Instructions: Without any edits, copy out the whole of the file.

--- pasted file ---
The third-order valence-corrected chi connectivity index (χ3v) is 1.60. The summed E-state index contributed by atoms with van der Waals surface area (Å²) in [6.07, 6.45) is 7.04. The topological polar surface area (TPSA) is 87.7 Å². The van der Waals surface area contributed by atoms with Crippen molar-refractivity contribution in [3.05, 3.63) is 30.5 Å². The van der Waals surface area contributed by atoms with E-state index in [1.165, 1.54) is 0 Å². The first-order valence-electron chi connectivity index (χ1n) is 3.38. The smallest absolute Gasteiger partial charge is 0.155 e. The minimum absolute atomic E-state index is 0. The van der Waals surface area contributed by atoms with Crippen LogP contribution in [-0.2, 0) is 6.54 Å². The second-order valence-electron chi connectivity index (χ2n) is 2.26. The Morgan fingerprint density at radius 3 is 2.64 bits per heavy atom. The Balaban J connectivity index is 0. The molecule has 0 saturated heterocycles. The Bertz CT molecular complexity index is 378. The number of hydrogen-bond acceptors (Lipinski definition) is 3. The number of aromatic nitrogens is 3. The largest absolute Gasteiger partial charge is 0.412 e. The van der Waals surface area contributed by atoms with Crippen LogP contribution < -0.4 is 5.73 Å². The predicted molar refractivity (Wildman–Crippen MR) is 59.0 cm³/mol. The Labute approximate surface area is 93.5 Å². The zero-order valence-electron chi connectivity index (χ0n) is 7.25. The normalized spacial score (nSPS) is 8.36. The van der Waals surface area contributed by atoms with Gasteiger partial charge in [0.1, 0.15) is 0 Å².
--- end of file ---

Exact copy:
The third-order valence-corrected chi connectivity index (χ3v) is 1.60. The summed E-state index contributed by atoms with van der Waals surface area (Å²) in [6.07, 6.45) is 7.04. The topological polar surface area (TPSA) is 87.7 Å². The van der Waals surface area contributed by atoms with Crippen molar-refractivity contribution in [3.05, 3.63) is 30.5 Å². The van der Waals surface area contributed by atoms with E-state index in [1.165, 1.54) is 0 Å². The first-order valence-electron chi connectivity index (χ1n) is 3.38. The smallest absolute Gasteiger partial charge is 0.155 e. The minimum absolute atomic E-state index is 0. The van der Waals surface area contributed by atoms with Crippen LogP contribution in [-0.2, 0) is 6.54 Å². The second-order valence-electron chi connectivity index (χ2n) is 2.26. The Morgan fingerprint density at radius 3 is 2.64 bits per heavy atom. The Balaban J connectivity index is 0. The molecule has 0 saturated heterocycles. The Bertz CT molecular complexity index is 378. The number of hydrogen-bond acceptors (Lipinski definition) is 3. The number of aromatic nitrogens is 3. The largest absolute Gasteiger partial charge is 0.412 e. The van der Waals surface area contributed by atoms with Crippen LogP contribution < -0.4 is 5.73 Å². The predicted molar refractivity (Wildman–Crippen MR) is 59.0 cm³/mol. The Labute approximate surface area is 93.5 Å². The zero-order valence-electron chi connectivity index (χ0n) is 7.25. The normalized spacial score (nSPS) is 8.36. The van der Waals surface area contributed by atoms with Gasteiger partial charge in [0.1, 0.15) is 0 Å².